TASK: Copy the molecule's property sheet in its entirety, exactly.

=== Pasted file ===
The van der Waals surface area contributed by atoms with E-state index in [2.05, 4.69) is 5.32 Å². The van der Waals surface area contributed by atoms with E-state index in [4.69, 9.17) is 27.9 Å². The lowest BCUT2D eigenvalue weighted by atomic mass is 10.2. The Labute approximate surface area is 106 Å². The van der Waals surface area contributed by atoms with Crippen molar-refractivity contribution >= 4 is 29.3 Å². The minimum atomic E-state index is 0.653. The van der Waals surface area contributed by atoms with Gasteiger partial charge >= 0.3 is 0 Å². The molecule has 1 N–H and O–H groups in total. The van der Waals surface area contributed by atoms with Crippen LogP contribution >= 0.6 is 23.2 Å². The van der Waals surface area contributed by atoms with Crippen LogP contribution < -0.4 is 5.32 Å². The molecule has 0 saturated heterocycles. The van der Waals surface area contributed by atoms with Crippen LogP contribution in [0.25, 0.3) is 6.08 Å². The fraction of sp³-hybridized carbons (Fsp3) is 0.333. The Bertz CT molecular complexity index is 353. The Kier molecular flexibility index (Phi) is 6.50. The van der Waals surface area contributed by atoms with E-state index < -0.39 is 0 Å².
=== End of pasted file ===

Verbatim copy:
The van der Waals surface area contributed by atoms with E-state index in [2.05, 4.69) is 5.32 Å². The van der Waals surface area contributed by atoms with E-state index in [4.69, 9.17) is 27.9 Å². The lowest BCUT2D eigenvalue weighted by atomic mass is 10.2. The Labute approximate surface area is 106 Å². The van der Waals surface area contributed by atoms with Crippen molar-refractivity contribution >= 4 is 29.3 Å². The minimum atomic E-state index is 0.653. The van der Waals surface area contributed by atoms with Gasteiger partial charge >= 0.3 is 0 Å². The molecule has 1 N–H and O–H groups in total. The van der Waals surface area contributed by atoms with Crippen LogP contribution >= 0.6 is 23.2 Å². The van der Waals surface area contributed by atoms with Crippen LogP contribution < -0.4 is 5.32 Å². The molecule has 0 saturated heterocycles. The van der Waals surface area contributed by atoms with Crippen LogP contribution in [0.25, 0.3) is 6.08 Å². The fraction of sp³-hybridized carbons (Fsp3) is 0.333. The Bertz CT molecular complexity index is 353. The Kier molecular flexibility index (Phi) is 6.50. The van der Waals surface area contributed by atoms with E-state index < -0.39 is 0 Å².